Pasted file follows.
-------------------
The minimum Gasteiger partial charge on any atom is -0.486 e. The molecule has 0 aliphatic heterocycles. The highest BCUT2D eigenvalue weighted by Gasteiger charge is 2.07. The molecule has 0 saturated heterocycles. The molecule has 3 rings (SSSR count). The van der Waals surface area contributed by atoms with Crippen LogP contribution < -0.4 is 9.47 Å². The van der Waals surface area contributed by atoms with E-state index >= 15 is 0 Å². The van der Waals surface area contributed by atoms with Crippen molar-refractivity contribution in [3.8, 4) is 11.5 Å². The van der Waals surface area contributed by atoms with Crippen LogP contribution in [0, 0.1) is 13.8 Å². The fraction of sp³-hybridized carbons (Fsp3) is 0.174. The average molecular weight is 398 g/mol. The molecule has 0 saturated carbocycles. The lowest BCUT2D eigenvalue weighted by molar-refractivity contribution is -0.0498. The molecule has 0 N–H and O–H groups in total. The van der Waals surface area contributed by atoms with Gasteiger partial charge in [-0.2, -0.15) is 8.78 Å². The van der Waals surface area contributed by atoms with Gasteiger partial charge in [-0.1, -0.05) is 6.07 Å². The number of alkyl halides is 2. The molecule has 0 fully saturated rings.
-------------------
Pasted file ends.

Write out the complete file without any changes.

The minimum Gasteiger partial charge on any atom is -0.486 e. The molecule has 0 aliphatic heterocycles. The highest BCUT2D eigenvalue weighted by Gasteiger charge is 2.07. The molecule has 0 saturated heterocycles. The molecule has 3 rings (SSSR count). The van der Waals surface area contributed by atoms with Crippen LogP contribution < -0.4 is 9.47 Å². The van der Waals surface area contributed by atoms with E-state index >= 15 is 0 Å². The van der Waals surface area contributed by atoms with Crippen molar-refractivity contribution in [3.8, 4) is 11.5 Å². The van der Waals surface area contributed by atoms with Crippen LogP contribution in [0, 0.1) is 13.8 Å². The fraction of sp³-hybridized carbons (Fsp3) is 0.174. The average molecular weight is 398 g/mol. The molecule has 0 saturated carbocycles. The lowest BCUT2D eigenvalue weighted by molar-refractivity contribution is -0.0498. The molecule has 0 N–H and O–H groups in total. The van der Waals surface area contributed by atoms with Gasteiger partial charge in [-0.2, -0.15) is 8.78 Å². The van der Waals surface area contributed by atoms with Gasteiger partial charge in [-0.1, -0.05) is 6.07 Å². The number of alkyl halides is 2. The molecule has 0 fully saturated rings.